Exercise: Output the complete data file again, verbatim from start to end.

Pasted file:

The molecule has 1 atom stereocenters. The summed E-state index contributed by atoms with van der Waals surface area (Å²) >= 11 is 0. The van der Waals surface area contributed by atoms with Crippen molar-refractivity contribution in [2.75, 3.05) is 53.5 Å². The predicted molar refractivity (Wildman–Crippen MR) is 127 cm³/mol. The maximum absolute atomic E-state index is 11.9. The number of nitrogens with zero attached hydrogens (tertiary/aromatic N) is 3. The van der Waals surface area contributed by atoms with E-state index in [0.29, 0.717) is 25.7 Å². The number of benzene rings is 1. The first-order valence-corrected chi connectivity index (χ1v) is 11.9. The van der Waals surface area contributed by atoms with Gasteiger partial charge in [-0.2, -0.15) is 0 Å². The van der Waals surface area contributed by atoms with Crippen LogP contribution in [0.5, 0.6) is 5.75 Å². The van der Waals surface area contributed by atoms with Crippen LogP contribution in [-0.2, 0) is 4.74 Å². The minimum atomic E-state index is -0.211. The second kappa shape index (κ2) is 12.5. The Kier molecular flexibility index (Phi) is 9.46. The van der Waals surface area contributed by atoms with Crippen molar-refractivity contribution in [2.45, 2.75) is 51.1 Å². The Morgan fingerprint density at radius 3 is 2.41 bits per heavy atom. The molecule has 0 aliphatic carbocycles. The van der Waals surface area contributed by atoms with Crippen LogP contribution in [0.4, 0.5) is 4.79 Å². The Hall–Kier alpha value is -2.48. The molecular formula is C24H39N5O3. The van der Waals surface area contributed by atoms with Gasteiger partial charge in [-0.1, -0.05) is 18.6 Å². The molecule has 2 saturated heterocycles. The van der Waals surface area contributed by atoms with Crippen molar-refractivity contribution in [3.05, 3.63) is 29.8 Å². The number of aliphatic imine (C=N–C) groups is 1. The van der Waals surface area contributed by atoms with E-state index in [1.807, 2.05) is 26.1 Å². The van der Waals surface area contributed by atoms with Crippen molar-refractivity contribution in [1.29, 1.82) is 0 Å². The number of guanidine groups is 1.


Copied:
The molecule has 1 atom stereocenters. The summed E-state index contributed by atoms with van der Waals surface area (Å²) >= 11 is 0. The van der Waals surface area contributed by atoms with Crippen molar-refractivity contribution in [2.75, 3.05) is 53.5 Å². The predicted molar refractivity (Wildman–Crippen MR) is 127 cm³/mol. The maximum absolute atomic E-state index is 11.9. The number of nitrogens with zero attached hydrogens (tertiary/aromatic N) is 3. The van der Waals surface area contributed by atoms with E-state index in [0.29, 0.717) is 25.7 Å². The number of benzene rings is 1. The first-order valence-corrected chi connectivity index (χ1v) is 11.9. The van der Waals surface area contributed by atoms with Gasteiger partial charge in [-0.2, -0.15) is 0 Å². The van der Waals surface area contributed by atoms with Crippen LogP contribution in [0.5, 0.6) is 5.75 Å². The van der Waals surface area contributed by atoms with Crippen LogP contribution in [-0.2, 0) is 4.74 Å². The minimum atomic E-state index is -0.211. The second kappa shape index (κ2) is 12.5. The Kier molecular flexibility index (Phi) is 9.46. The van der Waals surface area contributed by atoms with Crippen molar-refractivity contribution in [2.45, 2.75) is 51.1 Å². The Morgan fingerprint density at radius 3 is 2.41 bits per heavy atom. The molecule has 0 aliphatic carbocycles. The van der Waals surface area contributed by atoms with Crippen LogP contribution in [0.4, 0.5) is 4.79 Å². The Hall–Kier alpha value is -2.48. The molecular formula is C24H39N5O3. The van der Waals surface area contributed by atoms with Gasteiger partial charge in [-0.1, -0.05) is 18.6 Å². The molecule has 2 saturated heterocycles. The van der Waals surface area contributed by atoms with Crippen molar-refractivity contribution in [3.05, 3.63) is 29.8 Å². The number of aliphatic imine (C=N–C) groups is 1. The van der Waals surface area contributed by atoms with E-state index in [1.807, 2.05) is 26.1 Å². The van der Waals surface area contributed by atoms with Crippen molar-refractivity contribution in [1.29, 1.82) is 0 Å². The number of guanidine groups is 1.